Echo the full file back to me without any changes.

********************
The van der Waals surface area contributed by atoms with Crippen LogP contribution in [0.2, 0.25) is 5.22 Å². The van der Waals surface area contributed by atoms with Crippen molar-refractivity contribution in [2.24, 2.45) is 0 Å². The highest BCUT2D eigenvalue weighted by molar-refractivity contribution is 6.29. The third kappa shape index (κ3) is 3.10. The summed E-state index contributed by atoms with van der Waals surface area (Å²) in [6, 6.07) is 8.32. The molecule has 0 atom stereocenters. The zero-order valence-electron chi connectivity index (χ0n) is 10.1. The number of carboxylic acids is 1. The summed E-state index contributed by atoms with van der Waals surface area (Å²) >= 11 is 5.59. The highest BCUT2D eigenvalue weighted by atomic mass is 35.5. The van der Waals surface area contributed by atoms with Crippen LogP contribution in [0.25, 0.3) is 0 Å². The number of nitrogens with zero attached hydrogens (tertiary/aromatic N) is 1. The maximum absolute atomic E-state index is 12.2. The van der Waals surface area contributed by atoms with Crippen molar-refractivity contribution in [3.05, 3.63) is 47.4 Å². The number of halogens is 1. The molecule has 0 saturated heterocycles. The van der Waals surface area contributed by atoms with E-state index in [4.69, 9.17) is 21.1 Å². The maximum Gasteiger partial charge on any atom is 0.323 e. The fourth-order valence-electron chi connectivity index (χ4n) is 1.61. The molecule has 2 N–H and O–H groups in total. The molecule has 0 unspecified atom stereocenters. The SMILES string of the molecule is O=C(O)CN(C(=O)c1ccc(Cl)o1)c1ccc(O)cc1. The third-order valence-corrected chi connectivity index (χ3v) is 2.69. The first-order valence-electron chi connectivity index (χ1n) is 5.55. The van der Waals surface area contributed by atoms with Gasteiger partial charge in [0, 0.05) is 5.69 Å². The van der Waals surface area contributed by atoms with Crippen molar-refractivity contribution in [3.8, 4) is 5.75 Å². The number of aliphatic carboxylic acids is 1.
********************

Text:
The van der Waals surface area contributed by atoms with Crippen LogP contribution in [0.2, 0.25) is 5.22 Å². The van der Waals surface area contributed by atoms with Crippen molar-refractivity contribution in [2.24, 2.45) is 0 Å². The highest BCUT2D eigenvalue weighted by molar-refractivity contribution is 6.29. The third kappa shape index (κ3) is 3.10. The summed E-state index contributed by atoms with van der Waals surface area (Å²) in [6, 6.07) is 8.32. The molecule has 0 atom stereocenters. The zero-order valence-electron chi connectivity index (χ0n) is 10.1. The number of carboxylic acids is 1. The summed E-state index contributed by atoms with van der Waals surface area (Å²) >= 11 is 5.59. The highest BCUT2D eigenvalue weighted by atomic mass is 35.5. The van der Waals surface area contributed by atoms with Crippen LogP contribution in [0.25, 0.3) is 0 Å². The number of nitrogens with zero attached hydrogens (tertiary/aromatic N) is 1. The maximum absolute atomic E-state index is 12.2. The van der Waals surface area contributed by atoms with Crippen molar-refractivity contribution in [3.05, 3.63) is 47.4 Å². The number of halogens is 1. The molecule has 0 saturated heterocycles. The van der Waals surface area contributed by atoms with E-state index in [4.69, 9.17) is 21.1 Å². The maximum Gasteiger partial charge on any atom is 0.323 e. The fourth-order valence-electron chi connectivity index (χ4n) is 1.61. The molecule has 2 N–H and O–H groups in total. The molecule has 0 unspecified atom stereocenters. The SMILES string of the molecule is O=C(O)CN(C(=O)c1ccc(Cl)o1)c1ccc(O)cc1. The third-order valence-corrected chi connectivity index (χ3v) is 2.69. The first-order valence-electron chi connectivity index (χ1n) is 5.55. The van der Waals surface area contributed by atoms with Gasteiger partial charge in [0, 0.05) is 5.69 Å². The van der Waals surface area contributed by atoms with Crippen molar-refractivity contribution in [3.8, 4) is 5.75 Å². The number of aliphatic carboxylic acids is 1.